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ALL AFRICA NEWS AGENCY BULLETIN No. 49/02 (a)
Worldwide Faith News <email@example.com>
Fri, 13 Dec 2002 20:06:46 -0800
ALL AFRICA NEWS AGENCY BULLETIN No. 49/02 (a)
December 16, 2002
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LWF Moves To Help People Fleeing Ivory Coast Conflict
GUELA, Guinea (AANA) December 16 - Lutheran World Federation LWF, a member
of Action by Churches Together ACT International, has been active in
providing humanitarian aid to people who are fleeing the conflict in the
Ivory Coast and crossing the border into Guinea.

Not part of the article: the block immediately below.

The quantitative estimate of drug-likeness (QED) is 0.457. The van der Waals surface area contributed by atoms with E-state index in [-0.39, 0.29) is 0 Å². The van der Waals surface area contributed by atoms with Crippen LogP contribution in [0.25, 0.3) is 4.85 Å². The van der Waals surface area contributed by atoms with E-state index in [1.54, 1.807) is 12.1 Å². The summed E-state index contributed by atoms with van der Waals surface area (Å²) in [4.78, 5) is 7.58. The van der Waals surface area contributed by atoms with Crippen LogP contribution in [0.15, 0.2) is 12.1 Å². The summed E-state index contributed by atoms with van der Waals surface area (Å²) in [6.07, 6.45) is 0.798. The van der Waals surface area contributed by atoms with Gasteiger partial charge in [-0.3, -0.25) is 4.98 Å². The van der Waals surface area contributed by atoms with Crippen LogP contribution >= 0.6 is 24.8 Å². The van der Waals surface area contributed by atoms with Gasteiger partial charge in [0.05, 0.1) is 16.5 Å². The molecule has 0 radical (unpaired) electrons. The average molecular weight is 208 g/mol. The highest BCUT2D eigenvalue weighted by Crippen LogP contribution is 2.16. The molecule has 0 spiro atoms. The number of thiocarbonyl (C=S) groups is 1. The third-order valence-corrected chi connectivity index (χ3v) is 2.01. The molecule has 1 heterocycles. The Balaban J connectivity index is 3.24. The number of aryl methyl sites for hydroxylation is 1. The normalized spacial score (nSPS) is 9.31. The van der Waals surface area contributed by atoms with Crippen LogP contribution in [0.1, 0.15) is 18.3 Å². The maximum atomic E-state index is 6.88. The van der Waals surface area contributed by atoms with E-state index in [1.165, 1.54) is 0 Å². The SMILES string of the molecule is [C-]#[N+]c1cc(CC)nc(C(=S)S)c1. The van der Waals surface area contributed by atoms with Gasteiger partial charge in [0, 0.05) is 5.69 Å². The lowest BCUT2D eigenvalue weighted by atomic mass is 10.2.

On December 3, LWF/ACT distributed blankets to the newly arriving refugees
the border in Guela, Lola prefecture, following an agreement with the UN
High Commissioner for Refugees UNHCR earlier the same day.
In total 220 family heads and 961 beneficiaries were served. In Lola,
another six bales of blankets were handed over to the Federation of the Red
Cross to cater for the returnees in transit who stay for one or more days
until they can find transport to their places of origin.
The border town, Guela, has seen a steady stream of returnees and refugees
arriving daily. Although the Guinean security forces check the new arrivals
for weapons, they have allowed people to pass through without problems.
Most of the people stop at the border for at least one night, as almost all
of them are arriving from Danane in the Ivory Coast on foot and are too
tired to continue their journey the same day.
While at the border, the LWF distribution team counted 300 people crossing
on the afternoon of December 3. The same day, the Federation of the Red
Cross had registered 315 Guinean returnees and 267 foreigners - 128